Julia Louis-Dreyfus Calls Out Jerry Seinfeld's 'Red Flag' Comments About Political Correctness in Comedy

Julia Louis-Dreyfus and Jerry Seinfeld co-starred together on all nine seasons of 'Seinfeld.'

Elaine and Jerry aren't seeing eye-to-eye on this one. In a new profile for The New York Times, Julia Louis-Dreyfus is speaking out against recent comments made by her Seinfeld co-star, Jerry Seinfeld

During the profile, Louis-Dreyfus is asked about Seinfeld slamming "the extreme left and PC crap," and the impact it has had on comedy. 

"If you look back on comedy and drama both, let's say 30 years ago, through the lens of today, you might find bits and pieces that don't age well," Louis-Dreyfus says in response to the interviewer asking her about Seinfeld's comments. "And I think to have an antenna about sensitivities is not a bad thing. It doesn't mean that all comedy goes out the window as a result. When I hear people starting to complain about political correctness -- and I understand why people might push back on it -- but to me that's a red flag, because it sometimes means something else. I believe being aware of certain sensitivities is not a bad thing. I don't know how else to say it."

Julia Louis-Dreyfus as Elaine Benes and Jerry Seinfeld as Jerry Seinfeld on Seinfeld. - Joey Delvalle/NBCU Photo Bank

Louis-Dreyfus, who played Elaine Benes on NBC's Seinfeld from 1990 to 1998 alongside Jason Alexander as George Costanza and Michael Richards as Cosmo Kramer, also opens up about "political correctness" in comedy.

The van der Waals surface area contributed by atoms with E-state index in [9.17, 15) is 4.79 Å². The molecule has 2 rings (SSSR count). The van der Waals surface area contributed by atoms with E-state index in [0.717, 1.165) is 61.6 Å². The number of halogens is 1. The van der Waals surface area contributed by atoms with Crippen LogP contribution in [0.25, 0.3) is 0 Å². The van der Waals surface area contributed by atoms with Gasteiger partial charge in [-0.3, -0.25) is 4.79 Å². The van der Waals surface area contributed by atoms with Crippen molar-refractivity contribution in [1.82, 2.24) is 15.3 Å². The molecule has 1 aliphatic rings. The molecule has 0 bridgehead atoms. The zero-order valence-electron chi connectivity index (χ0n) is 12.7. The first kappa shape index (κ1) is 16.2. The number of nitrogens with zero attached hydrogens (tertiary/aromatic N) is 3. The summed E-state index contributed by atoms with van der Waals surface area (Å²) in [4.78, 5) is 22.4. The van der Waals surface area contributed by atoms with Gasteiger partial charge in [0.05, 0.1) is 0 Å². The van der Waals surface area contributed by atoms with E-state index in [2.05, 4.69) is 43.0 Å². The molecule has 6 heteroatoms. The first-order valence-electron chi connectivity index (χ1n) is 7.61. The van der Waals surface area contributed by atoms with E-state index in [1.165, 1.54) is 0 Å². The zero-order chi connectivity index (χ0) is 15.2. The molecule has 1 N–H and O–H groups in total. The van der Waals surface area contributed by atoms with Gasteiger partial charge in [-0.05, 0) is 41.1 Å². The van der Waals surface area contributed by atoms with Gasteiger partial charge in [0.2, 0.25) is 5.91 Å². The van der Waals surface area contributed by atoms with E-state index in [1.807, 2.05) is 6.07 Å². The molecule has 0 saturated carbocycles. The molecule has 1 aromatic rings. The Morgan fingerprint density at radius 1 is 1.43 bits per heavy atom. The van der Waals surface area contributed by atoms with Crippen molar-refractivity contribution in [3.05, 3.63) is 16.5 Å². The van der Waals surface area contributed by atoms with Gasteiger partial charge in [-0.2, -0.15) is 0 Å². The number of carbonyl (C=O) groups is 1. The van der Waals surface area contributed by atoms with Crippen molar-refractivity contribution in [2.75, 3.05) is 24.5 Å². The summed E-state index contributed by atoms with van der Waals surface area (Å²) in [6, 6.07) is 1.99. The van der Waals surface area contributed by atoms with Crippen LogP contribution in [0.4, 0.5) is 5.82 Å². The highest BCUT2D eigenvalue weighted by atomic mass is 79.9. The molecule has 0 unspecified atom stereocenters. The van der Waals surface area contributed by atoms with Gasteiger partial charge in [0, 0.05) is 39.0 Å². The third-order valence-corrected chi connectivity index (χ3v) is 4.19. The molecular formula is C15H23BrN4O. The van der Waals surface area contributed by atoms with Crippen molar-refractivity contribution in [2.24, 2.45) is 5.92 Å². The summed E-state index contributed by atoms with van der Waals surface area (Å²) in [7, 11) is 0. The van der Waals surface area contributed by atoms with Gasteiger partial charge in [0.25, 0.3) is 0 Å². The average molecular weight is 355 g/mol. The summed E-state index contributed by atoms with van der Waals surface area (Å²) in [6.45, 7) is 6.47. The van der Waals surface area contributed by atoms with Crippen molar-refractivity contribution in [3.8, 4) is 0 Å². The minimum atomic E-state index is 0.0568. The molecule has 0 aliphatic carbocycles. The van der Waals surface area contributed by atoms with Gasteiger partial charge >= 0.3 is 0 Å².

"My feeling about all of it is that political correctness, insofar as it equates to tolerance, is obviously fantastic," she continues. "And of course I reserve the right to boo anyone who says anything that offends me, while also respecting their right to free speech, right? But the bigger problem -- and I think the true threat to art and the creation of after — is the consolidation of money and power."

The Veep star says she "can't judge" whether comedy is better as a result of the changing landscape, but notes that artists create today through "a different lens." 

She adds that Seinfeld likely couldn't be made today. 

"When Seinfeld was made, it was really unlike anything that was on at the time," Louis-Dreyfus explains. "It was just a bunch of losers hanging out. So I would say one main reason it wouldn't be made now is because it's hard to get anything different recognized."

Michael Richards, Jerry Seinfeld, Julia Louis-Dreyfus and Jason Alexander in Seinfeld. - FILES/AFP via Getty Images

In April, Seinfeld spoke on the New Yorker Radio Hour about the lack of comedies on TV today, citing "the extreme left and PC crap, and people worrying so much about offending other people."  

He added that many of his hit show's storylines wouldn't be allowed today. 

"We did an episode of the series in the '90s where Kramer decides to start a business of having homeless pull rickshaws because, as he says, they're outside anyway," Seinfeld shared. "Do you think I could get that episode on the air today?"

Jerry Seinfeld as Jerry Seinfeld and Julia Louis-Dreyfus as Elaine Benes on Seinfeld. - Andrew Eccles/NBCU Photo Bank/NBCUniversal via Getty Images via Getty Images

In May 2023, Louis-Dreyfus opened up to People about her heartbreak over the show, which was created by Seinfeld and Larry David, ending in the late '90s.

"There was a real grief period when the show ended that was real and felt," she told the outlet. "Because we all loved each other so much."

For his part, Seinfeld previously praised Louis-Dreyfus' performance as Elaine to ET. 

"I always felt like she was the diamond, she was the sparkle of the show that really made it the right chemistry -- the right formula," he told ET in 2018. "You know, I really don't think the show would have been successful without her."